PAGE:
The 2018 report, ‘Boosting Intra-African Trade: Implications of the African Continental Free Trade Area Agreement’ also said Africa’s import growth volumes will rise 6.59% if it eliminates tariffs on all trade and reduces non-tariff barriers (NTBs) in intra-African trade.
The report points out that the best option for African countries to gain economically is complete tariff removal on all trade and a reduction in NTBs.
NTBs refer to restrictions that result from prohibitions, conditions, or specific market requirements that make importation or exportation of products difficult and/or costly.
“If Africa were to only eliminate tariffs, the continent could experience sluggish GDP growth and decline in total welfare gains as per the African Continental Free Trade Area Agreement (AfCFTA)’s ambition to free up trade, deepen intra-African trade and regional integration.’’
Afreximbank carried out the study to determine how policy options and measures can ensure the successful implementation of the AfCFTA.
It found that under Policy Scenario 3 (complete tariff removal on all trade and a reduction in NTBs), gains are higher than in Policy Scenario 1, which has the option of only removing tariffs, while Policy Scenario 2 concentrates on only removing agricultural tariffs and Policy Scenario 4 complete tariff removal on all trade and less reduction in NTBs.
However, the report analysis indicates that there can be a net gain from intra-African trade under the AfCFTA, but gains are not evenly distributed across the continent because of differences in GDP, growth patterns and allocation efficiency in investment.
In the case of Southern Africa, complete tariff removal on all trade and a reduction in NTBs for intra-African trade could economically benefit Zambia, Malawi and Namibia whose GDPs could grow by 10.16%, 7.12% and 5.82%, respectively, according to Afreximbank.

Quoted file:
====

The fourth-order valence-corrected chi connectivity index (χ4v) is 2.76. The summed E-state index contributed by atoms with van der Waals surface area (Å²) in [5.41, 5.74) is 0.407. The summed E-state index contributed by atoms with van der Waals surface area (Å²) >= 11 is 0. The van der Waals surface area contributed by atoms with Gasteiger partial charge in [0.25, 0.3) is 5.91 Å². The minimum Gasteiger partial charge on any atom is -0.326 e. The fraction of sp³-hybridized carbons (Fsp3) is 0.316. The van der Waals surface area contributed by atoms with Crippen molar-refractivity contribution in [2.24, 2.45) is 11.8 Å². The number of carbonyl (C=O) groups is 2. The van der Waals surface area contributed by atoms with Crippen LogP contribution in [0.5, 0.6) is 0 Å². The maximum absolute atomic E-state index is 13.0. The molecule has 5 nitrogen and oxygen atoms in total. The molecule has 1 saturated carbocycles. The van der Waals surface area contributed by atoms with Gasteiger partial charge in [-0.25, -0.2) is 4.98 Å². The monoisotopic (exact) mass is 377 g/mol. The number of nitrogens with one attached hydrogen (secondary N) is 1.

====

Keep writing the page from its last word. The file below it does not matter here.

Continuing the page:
Southern Africa’s trade is currently dominated by international trade in raw materials, with ores and metals making up the highest percentage in the export goods basket, while the lowest percentage of exports is in finished (manufactured) goods.
For the majority of SADC member states, the main export destinations are China, India, the United States, France, Germany, Italy, Belgium and the Netherlands, with South Africa being the only exception as a dominant trading partner for other SADC countries.
This information, provided by the United Nations Conference on Trade and Development’s Maritime Profile (2017), indicates that most of SADC countries do not trade with each other and do not add value to their raw materials for export. Only three SADC member states export most of their products in finished form.
The three SADC countries are Lesotho, which leads with 67% of exports in manufactured goods, followed by Mauritius (53%) and South Africa (42%) in the export of finished goods.
ESwatini, the Democratic Republic of Congo and Zambia export over 70% of their products in raw form – mainly in ores and metals.
When it comes to the export of food, Malawi leads the SADC pack with 75% for export in product groups, followed by Comoros (66%), Seychelles (64%) and Zimbabwe (46%).
This reveals that significant challenges in trade lie ahead not only in southern African countries but also in intra-African trade, which is also congruent with Trade Finance in Africa Survey Report by the African Development Bank Group published in September 2017, which revealed that compared to other regions of the world, Africa’s trade is still dominated by international trade.
In 2014, the European Union accounted for 63% of total trade, North America (50%) and Asia (52%), while Intra-African trade only accounted for 15% of overall trade in the same year.